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Using Spatial Econometrics to Analyze Local Growth in Sweden

  • Johan Lundberg

    ()

This paper investigates factors that determine the average income growth and net migration rates in Swedish municipalities during the period 1981 to 1999. The main issue is to test the hypothesis that, conditional on a set of other possible determinants of regional growth, the growth rate in one municipality is affected by the growth rates in its neighboring municipalities. We also test the hypothesis of conditional convergence, that is, the hypothesis that initially 'poorer' regions tend to grow faster than initially 'richer' regions conditional on the other explanatory variables in the model. We find a positive correlation between net migration rates in neighboring municipalities, which suggests that net migration tend to 'spill over' to neighboring municipalities. When it comes to average income growth, our results indicate spatial dependence in the error terms during the 1980's. Such dependence is important in the sense that it indicates that shocks into the system not only affect the municipality where the shock has its origin but spread across the country. In addition, and in contrast to previous empirical findings based on Swedish data, we do not find any clear evidence in favour of the hypothesis of conditional convergence. Instead, our results predict conditional divergence between municipalities located in the Stockholm region throughout the period and also for municipalities outside the Stockholm region during the 1990's.

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Paper provided by European Regional Science Association in its series ERSA conference papers with number ersa04p25.

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Date of creation: Aug 2004
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Handle: RePEc:wiw:wiwrsa:ersa04p25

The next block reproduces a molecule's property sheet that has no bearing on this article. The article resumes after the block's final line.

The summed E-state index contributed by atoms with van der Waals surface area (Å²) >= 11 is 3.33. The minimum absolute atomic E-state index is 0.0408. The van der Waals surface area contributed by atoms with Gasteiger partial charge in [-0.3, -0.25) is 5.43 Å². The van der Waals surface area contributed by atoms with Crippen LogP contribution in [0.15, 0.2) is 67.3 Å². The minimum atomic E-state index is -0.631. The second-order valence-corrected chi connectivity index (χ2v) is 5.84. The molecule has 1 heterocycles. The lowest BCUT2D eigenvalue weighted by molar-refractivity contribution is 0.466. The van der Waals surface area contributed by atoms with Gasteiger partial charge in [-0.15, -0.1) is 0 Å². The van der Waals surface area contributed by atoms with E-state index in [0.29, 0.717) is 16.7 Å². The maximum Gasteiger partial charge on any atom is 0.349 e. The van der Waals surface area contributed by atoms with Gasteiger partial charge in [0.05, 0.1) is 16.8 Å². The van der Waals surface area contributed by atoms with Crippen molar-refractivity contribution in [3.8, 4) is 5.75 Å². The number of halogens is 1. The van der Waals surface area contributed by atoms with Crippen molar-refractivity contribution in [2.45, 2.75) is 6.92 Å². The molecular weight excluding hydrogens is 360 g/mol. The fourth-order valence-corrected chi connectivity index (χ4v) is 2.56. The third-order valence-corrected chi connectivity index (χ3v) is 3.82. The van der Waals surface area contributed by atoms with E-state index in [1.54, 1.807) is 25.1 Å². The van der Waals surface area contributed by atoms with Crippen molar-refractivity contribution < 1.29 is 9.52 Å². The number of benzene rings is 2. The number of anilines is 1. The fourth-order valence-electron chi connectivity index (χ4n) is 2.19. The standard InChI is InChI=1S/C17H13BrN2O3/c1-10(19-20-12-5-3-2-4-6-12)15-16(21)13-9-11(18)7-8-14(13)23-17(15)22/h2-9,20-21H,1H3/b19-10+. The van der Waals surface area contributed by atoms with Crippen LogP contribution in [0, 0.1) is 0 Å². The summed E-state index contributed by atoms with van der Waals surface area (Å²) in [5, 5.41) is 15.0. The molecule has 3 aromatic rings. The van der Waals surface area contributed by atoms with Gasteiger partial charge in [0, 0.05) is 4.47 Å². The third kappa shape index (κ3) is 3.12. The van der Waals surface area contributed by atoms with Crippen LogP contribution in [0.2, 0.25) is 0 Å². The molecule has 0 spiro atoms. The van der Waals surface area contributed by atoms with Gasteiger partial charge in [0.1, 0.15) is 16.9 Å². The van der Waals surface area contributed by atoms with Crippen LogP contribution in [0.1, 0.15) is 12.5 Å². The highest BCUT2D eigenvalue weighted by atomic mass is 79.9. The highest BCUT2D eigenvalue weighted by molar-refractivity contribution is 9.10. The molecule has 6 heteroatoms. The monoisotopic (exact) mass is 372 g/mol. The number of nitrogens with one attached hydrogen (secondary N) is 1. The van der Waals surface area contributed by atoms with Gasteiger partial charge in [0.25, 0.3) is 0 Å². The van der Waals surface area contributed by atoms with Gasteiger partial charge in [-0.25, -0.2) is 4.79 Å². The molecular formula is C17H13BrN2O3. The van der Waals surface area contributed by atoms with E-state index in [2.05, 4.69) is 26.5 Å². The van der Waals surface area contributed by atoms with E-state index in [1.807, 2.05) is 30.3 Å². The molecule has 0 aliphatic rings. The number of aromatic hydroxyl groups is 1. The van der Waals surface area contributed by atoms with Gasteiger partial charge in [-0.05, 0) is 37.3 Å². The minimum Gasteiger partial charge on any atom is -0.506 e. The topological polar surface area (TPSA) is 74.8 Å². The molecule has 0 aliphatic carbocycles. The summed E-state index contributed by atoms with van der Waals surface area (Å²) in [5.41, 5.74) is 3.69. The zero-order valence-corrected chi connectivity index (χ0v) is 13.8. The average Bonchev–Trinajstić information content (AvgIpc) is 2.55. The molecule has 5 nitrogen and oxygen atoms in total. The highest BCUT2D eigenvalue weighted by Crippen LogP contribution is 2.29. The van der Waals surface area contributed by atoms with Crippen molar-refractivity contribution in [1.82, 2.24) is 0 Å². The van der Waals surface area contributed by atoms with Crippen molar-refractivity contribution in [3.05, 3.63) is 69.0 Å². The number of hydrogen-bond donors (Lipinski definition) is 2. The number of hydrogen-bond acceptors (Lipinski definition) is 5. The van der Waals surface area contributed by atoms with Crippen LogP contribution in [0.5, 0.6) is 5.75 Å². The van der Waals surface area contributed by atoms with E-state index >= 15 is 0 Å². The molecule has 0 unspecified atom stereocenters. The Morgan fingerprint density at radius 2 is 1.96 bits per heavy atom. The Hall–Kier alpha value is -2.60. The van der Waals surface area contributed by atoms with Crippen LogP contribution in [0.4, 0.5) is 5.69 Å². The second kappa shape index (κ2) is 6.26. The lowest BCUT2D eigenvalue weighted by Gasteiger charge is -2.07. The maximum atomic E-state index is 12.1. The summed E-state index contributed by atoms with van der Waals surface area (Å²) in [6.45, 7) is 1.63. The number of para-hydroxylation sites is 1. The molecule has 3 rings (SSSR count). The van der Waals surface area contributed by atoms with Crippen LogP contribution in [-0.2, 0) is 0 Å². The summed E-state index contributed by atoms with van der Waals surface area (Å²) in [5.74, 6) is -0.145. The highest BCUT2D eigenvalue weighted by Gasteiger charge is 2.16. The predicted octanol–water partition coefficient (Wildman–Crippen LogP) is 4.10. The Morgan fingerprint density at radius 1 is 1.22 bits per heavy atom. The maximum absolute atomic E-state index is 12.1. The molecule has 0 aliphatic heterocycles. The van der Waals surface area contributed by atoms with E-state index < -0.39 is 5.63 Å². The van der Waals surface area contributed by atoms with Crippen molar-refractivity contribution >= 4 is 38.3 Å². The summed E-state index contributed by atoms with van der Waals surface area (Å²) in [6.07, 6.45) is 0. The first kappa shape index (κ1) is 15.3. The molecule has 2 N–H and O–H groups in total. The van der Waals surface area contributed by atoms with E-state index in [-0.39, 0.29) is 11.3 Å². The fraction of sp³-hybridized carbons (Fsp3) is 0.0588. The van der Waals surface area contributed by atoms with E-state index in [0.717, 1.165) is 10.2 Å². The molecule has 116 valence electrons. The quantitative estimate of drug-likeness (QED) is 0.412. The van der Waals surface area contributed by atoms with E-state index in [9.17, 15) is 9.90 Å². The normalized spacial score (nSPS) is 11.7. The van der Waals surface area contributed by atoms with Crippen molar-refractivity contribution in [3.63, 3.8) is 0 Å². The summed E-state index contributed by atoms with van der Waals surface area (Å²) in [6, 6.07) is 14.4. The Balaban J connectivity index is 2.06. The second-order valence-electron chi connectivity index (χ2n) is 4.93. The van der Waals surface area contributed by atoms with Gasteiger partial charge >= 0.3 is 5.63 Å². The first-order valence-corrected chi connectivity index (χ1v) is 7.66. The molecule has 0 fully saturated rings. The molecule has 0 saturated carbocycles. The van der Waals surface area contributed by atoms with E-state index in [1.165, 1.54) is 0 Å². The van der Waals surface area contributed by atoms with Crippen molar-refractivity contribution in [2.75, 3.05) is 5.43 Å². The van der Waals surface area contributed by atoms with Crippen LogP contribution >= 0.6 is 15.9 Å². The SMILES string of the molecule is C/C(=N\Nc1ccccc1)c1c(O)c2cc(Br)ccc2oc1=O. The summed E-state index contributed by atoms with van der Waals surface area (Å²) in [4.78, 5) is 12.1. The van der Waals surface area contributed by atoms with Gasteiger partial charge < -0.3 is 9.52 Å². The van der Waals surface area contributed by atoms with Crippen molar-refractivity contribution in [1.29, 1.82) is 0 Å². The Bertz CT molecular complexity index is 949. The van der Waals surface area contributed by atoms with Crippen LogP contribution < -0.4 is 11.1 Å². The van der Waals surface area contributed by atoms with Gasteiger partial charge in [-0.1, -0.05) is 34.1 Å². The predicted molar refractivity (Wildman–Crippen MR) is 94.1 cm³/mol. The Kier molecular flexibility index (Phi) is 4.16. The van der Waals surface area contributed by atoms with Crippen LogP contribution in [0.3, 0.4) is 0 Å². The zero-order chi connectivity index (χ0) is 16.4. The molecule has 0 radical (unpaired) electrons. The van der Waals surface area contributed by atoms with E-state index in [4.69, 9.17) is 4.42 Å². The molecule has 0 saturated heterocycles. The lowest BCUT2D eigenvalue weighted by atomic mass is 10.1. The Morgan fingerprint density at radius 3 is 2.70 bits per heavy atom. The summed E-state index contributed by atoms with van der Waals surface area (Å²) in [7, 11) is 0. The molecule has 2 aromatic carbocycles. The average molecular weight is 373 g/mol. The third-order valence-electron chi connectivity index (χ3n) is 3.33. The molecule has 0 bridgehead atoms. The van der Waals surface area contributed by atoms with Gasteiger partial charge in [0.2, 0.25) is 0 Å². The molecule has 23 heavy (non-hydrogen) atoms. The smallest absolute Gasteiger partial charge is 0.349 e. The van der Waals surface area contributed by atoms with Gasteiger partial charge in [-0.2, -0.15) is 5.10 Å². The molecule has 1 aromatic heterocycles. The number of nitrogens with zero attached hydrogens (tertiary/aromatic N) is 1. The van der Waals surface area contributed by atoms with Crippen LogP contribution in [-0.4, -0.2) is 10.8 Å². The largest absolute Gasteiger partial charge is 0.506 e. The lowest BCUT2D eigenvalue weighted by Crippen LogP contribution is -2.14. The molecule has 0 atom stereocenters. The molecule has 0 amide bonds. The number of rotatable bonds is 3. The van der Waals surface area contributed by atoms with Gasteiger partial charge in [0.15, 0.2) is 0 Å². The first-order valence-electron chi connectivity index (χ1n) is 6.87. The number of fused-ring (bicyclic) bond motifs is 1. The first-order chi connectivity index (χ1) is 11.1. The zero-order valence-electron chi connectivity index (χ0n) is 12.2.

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  1. Sala-i-Martin, Xavier X., 1996. "Regional cohesion: Evidence and theories of regional growth and convergence," European Economic Review, Elsevier, vol. 40(6), pages 1325-1352, June.
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  12. Helms, L Jay, 1985. "The Effect of State and Local Taxes on Economic Growth: A Time Series-Cross Section Approach," The Review of Economics and Statistics, MIT Press, vol. 67(4), pages 574-82, November.
  13. Borjas, George J. & Bronars, Stephen G. & Trejo, Stephen J., 1992. "Self-selection and internal migration in the United States," Journal of Urban Economics, Elsevier, vol. 32(2), pages 159-185, September.
  14. Glaeser, Edward Ludwig & Kallal, Hedi D. & Scheinkman, Jose A. & Shleifer, Andrei, 1992. "Growth in Cities," Scholarly Articles 3451309, Harvard University Department of Economics.
  15. Koenker, Roger & Bassett, Gilbert, Jr, 1982. "Robust Tests for Heteroscedasticity Based on Regression Quantiles," Econometrica, Econometric Society, vol. 50(1), pages 43-61, January.
  16. Treyz, George I, et al, 1993. "The Dynamics of U.S. Internal Migration," The Review of Economics and Statistics, MIT Press, vol. 75(2), pages 209-14, May.
  17. Lundberg, Johan, 2003. "On the Determinants of Average Income Growth and Net Migration at the Municipal Level in Sweden," The Review of Regional Studies, Southern Regional Science Association, vol. 33(2), pages 229-53.
  18. Bernard Fingleton, 2001. "Equilibrium and Economic Growth: Spatial Econometric Models and Simulations," Journal of Regional Science, Wiley Blackwell, vol. 41(1), pages 117-147.
  19. Case, Anne C. & Rosen, Harvey S. & Hines, James Jr., 1993. "Budget spillovers and fiscal policy interdependence : Evidence from the states," Journal of Public Economics, Elsevier, vol. 52(3), pages 285-307, October.
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  21. Marinella Terrasi, 1999. "Convergence and divergence across Italian regions," The Annals of Regional Science, Springer, vol. 33(4), pages 491-510.
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